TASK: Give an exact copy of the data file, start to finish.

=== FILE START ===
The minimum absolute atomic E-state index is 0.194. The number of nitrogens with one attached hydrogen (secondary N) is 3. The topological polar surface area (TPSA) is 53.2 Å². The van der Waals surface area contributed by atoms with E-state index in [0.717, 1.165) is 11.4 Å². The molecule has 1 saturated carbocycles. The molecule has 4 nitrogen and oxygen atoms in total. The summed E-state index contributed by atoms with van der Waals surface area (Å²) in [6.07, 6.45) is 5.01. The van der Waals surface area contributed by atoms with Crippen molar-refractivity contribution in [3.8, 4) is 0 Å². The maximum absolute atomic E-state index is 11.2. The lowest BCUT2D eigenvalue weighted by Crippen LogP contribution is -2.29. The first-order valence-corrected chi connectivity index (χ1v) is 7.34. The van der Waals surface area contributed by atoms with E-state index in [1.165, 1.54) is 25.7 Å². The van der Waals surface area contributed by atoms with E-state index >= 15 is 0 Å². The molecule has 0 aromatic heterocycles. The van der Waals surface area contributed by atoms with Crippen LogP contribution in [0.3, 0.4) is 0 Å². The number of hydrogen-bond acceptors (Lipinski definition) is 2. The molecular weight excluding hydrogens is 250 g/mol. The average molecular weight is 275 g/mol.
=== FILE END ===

The minimum absolute atomic E-state index is 0.194. The number of nitrogens with one attached hydrogen (secondary N) is 3. The topological polar surface area (TPSA) is 53.2 Å². The van der Waals surface area contributed by atoms with E-state index in [0.717, 1.165) is 11.4 Å². The molecule has 1 saturated carbocycles. The molecule has 4 nitrogen and oxygen atoms in total. The summed E-state index contributed by atoms with van der Waals surface area (Å²) in [6.07, 6.45) is 5.01. The van der Waals surface area contributed by atoms with Crippen molar-refractivity contribution in [3.8, 4) is 0 Å². The maximum absolute atomic E-state index is 11.2. The lowest BCUT2D eigenvalue weighted by Crippen LogP contribution is -2.29. The first-order valence-corrected chi connectivity index (χ1v) is 7.34. The van der Waals surface area contributed by atoms with E-state index in [1.165, 1.54) is 25.7 Å². The van der Waals surface area contributed by atoms with E-state index >= 15 is 0 Å². The molecule has 0 aromatic heterocycles. The van der Waals surface area contributed by atoms with Crippen LogP contribution in [0.3, 0.4) is 0 Å². The number of hydrogen-bond acceptors (Lipinski definition) is 2. The molecular weight excluding hydrogens is 250 g/mol. The average molecular weight is 275 g/mol.